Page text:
Alaria (alga)

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Alger, Alaria dolichorhachis, Nordisk familjebok.png
Alaria esculenta
Scientific classification

Greville, 1830

Alaria is a genus of brown alga (Phaeophyceae) comprising approximately 17 species. Members of the genus are dried and eaten as a food in Western Europe, China, Korea, Japan (called sarumen), and South America.[1] Distribution of the genus is a marker for climate change, as it relates to oceanic temperatures.[2]

The most common species, Alaria esculenta is a large brown seaweed common on the shores of the British Isles.[3] It has been studied for its potential for aquaculture.[4]


Alaria is a genus of highly variable brown algae, and a member of the order Laminariales, more commonly known as kelp. It has mature sporophytes as small as 15 centimetres (5.9 in) and as large at 15 metres (49 ft) in length.[2] It does not show definite air-floats.[5] All species’ sporophytes consist of a ramified holdfast, an unbranched cylindrical stipe, and a blade with a percurrent, cartilaginous midrib,[2] Alaria is frequently found with lacerations running from the margin to the midrib caused by the ravages of the sea.[6]


Alaria the second largest genus of Laminariales, with about 17 currently recognized species. However, due to its highly plastic morphology, the kelp has over 100 specific and subspecific names, which have arisen since it was first described in 1830. These synonyms have been tailored down to the present species through genetic comparisons.[7]



Alaria is most commonly found in far northern waters of the Pacific and Atlantic oceans, with the greatest variety of species concentrated in the north Pacific. More specifically, it has been found on the coasts of England, Ireland, Scotland, Iceland, Greenland, Denmark, Norway, Japan, China, Korea, Canada, and the United States.[2][6]


Alaria is typically found in the sublittoral zones, at a depth of 3–10 metres (10–33 ft).[8] An important factor in Alaria’s distribution is temperature; it is limited by sea temperature of 16°C. and greater.[2][8] Presumably due to this factor, and rising sea temperatures, the genus has largely disappeared from the English Channel within the past 100 years.[2] Recent research conducted on Alaria esculenta in the Arctic showed pronounced temperature effects on the photosynthesis and germination of the algae.[8]


Human consumption[edit]

In Ireland, Scotland, Greenland, Iceland, Denmark, and the Faroe Islands, the midrib is removed, and the blade and sometimes the leaflets are eaten,[7] although it is not commercially available.[6] It is more commonly eaten in the Far East (China, Japan, and Korea), where seaweed consumption is much more popular than in the West.[6] Seaweeds are considered to be highly nutritious, because typically they are low in fat, and have vitamins and minerals in amounts comparable or superior to terrestrial vegetables.[6] Alaria esculenta, in particular, is an excellent source of protein and iodine.[6]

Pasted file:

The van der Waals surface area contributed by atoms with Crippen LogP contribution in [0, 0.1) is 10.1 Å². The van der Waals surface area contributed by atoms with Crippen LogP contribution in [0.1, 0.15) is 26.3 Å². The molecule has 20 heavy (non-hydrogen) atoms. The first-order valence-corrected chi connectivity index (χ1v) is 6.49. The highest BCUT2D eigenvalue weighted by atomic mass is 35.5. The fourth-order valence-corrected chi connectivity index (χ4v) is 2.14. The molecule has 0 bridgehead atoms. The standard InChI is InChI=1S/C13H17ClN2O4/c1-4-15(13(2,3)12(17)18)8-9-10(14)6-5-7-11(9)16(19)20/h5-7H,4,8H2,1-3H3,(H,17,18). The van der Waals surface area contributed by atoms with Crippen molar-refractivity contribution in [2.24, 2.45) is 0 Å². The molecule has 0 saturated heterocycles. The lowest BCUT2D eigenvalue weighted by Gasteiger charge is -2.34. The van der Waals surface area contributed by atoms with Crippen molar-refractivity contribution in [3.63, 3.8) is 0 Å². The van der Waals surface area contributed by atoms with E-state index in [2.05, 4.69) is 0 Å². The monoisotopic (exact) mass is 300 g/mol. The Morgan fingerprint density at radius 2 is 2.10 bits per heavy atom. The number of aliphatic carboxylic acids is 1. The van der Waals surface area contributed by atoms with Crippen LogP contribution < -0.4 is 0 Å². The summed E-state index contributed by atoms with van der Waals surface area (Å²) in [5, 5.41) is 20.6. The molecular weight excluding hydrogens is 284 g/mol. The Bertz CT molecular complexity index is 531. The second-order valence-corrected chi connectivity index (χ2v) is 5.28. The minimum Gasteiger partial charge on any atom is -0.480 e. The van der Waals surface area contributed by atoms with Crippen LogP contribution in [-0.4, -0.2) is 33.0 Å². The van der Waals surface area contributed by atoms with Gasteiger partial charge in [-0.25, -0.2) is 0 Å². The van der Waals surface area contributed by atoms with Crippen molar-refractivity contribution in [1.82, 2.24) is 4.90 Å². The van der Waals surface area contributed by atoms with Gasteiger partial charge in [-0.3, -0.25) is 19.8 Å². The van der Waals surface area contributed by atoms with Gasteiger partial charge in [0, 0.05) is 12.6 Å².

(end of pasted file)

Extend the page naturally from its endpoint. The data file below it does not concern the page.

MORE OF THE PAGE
Life history[edit]

As with all kelps, Alaria demonstrate a heteromorphic, sporic life history, with a macroscopic, dominant sporophyte, and a microscopic gametophyte. Unique to the genus Alaria is that the sori of the unilocular sporangia are restricted to certain blades, the sporophylls. The sporophylls are formed as lateral blades from the stipe. Most species are perennial; after reproduction, the blade sloughs off, leaving the stipe and meristem. The persisting meristem produces a new blade at the beginning of the next growing season.[9]

Also known as...[edit]

  • “Badderlocks”, “Dabberlocks” or “Henware” in Scotland proper
  • “Honey-ware” in the Orkney Islands (Northern Scotland)
  • “Murlins”, "Láir", and "Láracha" in Ireland
  • “Wing kelp” unknown origin
  • "California nori"
  • "Wild nori"
  • "California wakame"


The species currently recognised are:


  1. ^ Sharma, O. P. (2001). Textbook of Algae. McGraw Hill. p. 74. ISBN 978-0-07-451928-8.
  2. ^ a b c d e f Guiry, M.D.; Guiry, G.M. (2008). "Alaria". AlgaeBase. World-wide electronic publication, National University of Ireland, Galway. Retrieved 2009-02-21
  3. ^ Hardy, F.G. and Guiry, M.D. 2003. A Check-list and Atlas of the Seaweeds of Britain and Ireland
  4. ^ Kraan, S., Tramullas, A.V. and Guiry, M.D. (2000) The edible brown seaweed Alaria esculenta (Phaeophyceae, Laminariales): hybridization, growth and genetic comparisons of six Irish populations. Journal of Applied Phycology 12: 1573-1576
  5. ^ Jones, W.E. 1964. The British Phycological Society. ISBN 0-9527115-16A key to the genera of the British Seaweeds. Reprinted from Field Studies Volume 1, (4) pp 1 - 32
  6. ^ a b c d e f Guiry, M.D., Blunden, G. (1991). Seaweed Resources in Europe. Chichester, West Sussex, England. ISBN 0-471-92947-6, ISBN 978-0-471-92947-5
  7. ^ a b Lane, C.E., Lindstrom, S.C., Saunders, G.W. (2007). A molecular assessment of northeast Pacific Alaria species (Laminariales, Phaeophyceae) with reference to the utility of DNA barcoding. Molecular Phylogenetics and Evolution, 44, 634-648.
  8. ^ a b c Fredersdorf, J., Muller, R., Becker, S., Wiencke, C., Bischof, K. (2009). Interactive effects of radiation, temperature and salinity on different life history stages of the Arctic kelp Alaria esculenta (Phaeophyceae). Oecologia, 160, 483-492.
  9. ^ Bold, H.C., Wynne, M.J. (1985). ‘’Introduction to the Algae’’. Prentice-Hall Inc, Englewood Cliffs, New Jersey. ISBN 0-13-477746-8

External links[edit]